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::: center home >> events >> lunchtime >> 2003-04 >> abstracts

Tuesday, 23 September 2003
The Notion of 'Dedicated' Neural Systems: A Work-in-Progress
Brian Keeley, Pitzer College
12:05 pm, 817R Cathedral of Learning

Abstract: One concept found in neurobiology, particularly those that focus on evolution, is that of "dedicated" neural systems. For example, the "Fusiform Face Area" is a part of the primate brain that is allegedly dedicated to the processing of faces. A second example: while humans can respond to electrical stimuli in their environment (think of touching a 9-volt battery to your tongue), we seem to be importantly different from electric fish that have neural structures dedicated to the processing of electrical stimuli. (Presumably, the battery is stimulating taste, touch and pain sensors on your tongue; that is sensory cells dedicated to those modalities). This work-in-progress is an attempt to make philosophical sense of this neuroscientific concept of "dedication". What is being claimed and what are the conditions for making this sort of claim? Is it a claim about evolutionary function? If not, then what is it?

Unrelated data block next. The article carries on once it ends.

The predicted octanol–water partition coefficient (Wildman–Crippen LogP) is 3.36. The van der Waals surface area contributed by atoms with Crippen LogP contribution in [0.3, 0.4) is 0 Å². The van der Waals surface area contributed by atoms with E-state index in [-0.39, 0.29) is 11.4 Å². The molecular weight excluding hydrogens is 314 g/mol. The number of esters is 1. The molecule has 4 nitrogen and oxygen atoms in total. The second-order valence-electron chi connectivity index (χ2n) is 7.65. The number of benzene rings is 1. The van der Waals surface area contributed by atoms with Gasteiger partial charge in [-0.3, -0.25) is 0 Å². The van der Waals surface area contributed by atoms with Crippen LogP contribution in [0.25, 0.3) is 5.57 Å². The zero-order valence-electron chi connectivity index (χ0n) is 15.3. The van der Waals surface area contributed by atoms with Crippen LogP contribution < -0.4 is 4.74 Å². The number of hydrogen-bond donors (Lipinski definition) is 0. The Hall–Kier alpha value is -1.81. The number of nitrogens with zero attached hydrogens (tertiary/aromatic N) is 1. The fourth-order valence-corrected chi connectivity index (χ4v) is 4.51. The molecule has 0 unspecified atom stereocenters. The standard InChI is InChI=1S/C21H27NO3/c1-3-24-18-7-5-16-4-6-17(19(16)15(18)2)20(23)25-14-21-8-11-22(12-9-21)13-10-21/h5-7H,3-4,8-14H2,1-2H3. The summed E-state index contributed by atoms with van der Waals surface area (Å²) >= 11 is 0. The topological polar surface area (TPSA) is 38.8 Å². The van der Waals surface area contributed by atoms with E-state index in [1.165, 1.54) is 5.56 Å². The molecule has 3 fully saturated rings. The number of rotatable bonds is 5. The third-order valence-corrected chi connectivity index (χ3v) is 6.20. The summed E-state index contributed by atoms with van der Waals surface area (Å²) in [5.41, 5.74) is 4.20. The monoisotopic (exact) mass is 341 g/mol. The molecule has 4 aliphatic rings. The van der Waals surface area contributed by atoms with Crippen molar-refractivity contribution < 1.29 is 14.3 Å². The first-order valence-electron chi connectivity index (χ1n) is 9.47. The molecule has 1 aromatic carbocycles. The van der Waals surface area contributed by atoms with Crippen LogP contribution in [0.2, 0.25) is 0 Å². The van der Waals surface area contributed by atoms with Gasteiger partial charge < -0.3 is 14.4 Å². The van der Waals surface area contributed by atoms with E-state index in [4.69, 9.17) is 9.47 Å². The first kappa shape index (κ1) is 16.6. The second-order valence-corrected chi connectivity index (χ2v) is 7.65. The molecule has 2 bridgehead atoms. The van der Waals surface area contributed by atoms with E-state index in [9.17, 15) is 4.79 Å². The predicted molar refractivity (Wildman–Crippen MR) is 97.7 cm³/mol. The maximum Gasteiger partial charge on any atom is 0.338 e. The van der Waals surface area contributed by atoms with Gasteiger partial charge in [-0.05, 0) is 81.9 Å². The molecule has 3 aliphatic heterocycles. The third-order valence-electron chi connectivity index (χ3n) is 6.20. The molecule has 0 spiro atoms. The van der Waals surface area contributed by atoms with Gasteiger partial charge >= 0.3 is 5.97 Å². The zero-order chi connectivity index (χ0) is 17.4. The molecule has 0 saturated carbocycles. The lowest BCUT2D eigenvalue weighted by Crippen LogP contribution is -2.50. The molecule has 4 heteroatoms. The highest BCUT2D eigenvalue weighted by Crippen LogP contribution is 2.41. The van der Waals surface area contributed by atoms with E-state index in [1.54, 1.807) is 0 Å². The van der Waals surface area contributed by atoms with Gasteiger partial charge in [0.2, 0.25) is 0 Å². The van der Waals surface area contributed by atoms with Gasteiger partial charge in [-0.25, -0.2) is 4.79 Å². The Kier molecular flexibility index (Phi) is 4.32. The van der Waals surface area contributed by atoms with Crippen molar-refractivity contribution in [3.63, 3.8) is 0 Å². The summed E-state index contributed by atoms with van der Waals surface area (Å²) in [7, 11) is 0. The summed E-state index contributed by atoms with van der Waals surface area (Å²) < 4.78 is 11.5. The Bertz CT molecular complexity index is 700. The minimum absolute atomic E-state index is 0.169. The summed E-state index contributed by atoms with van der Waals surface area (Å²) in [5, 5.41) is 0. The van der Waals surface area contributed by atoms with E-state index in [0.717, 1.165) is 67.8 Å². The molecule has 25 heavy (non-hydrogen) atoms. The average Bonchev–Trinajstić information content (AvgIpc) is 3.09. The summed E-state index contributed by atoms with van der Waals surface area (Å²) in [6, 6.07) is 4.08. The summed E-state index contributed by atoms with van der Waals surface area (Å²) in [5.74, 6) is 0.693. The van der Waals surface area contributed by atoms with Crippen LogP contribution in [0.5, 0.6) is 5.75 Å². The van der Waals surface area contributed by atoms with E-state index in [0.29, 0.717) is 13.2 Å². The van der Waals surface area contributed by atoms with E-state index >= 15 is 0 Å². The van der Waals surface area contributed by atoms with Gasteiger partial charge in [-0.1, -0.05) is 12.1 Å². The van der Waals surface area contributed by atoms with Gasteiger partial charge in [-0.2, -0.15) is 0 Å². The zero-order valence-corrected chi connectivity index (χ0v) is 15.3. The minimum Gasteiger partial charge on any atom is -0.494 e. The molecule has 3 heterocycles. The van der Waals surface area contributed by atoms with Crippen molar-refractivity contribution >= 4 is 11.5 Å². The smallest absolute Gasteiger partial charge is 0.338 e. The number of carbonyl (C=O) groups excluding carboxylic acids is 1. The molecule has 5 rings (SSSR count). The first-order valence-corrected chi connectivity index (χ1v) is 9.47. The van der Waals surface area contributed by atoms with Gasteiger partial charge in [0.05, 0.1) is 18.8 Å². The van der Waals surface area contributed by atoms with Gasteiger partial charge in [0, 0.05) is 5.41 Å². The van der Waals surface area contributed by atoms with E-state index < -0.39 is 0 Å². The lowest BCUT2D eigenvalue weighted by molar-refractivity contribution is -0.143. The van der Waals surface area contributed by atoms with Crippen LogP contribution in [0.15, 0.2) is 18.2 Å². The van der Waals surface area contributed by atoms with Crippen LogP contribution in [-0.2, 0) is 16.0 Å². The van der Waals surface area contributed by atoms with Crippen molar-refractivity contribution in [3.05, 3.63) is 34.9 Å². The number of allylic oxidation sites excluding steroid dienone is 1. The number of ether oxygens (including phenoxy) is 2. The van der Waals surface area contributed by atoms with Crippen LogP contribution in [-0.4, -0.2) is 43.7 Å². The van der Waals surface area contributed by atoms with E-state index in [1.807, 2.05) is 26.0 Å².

Revised 3/11/08 - Copyright 2006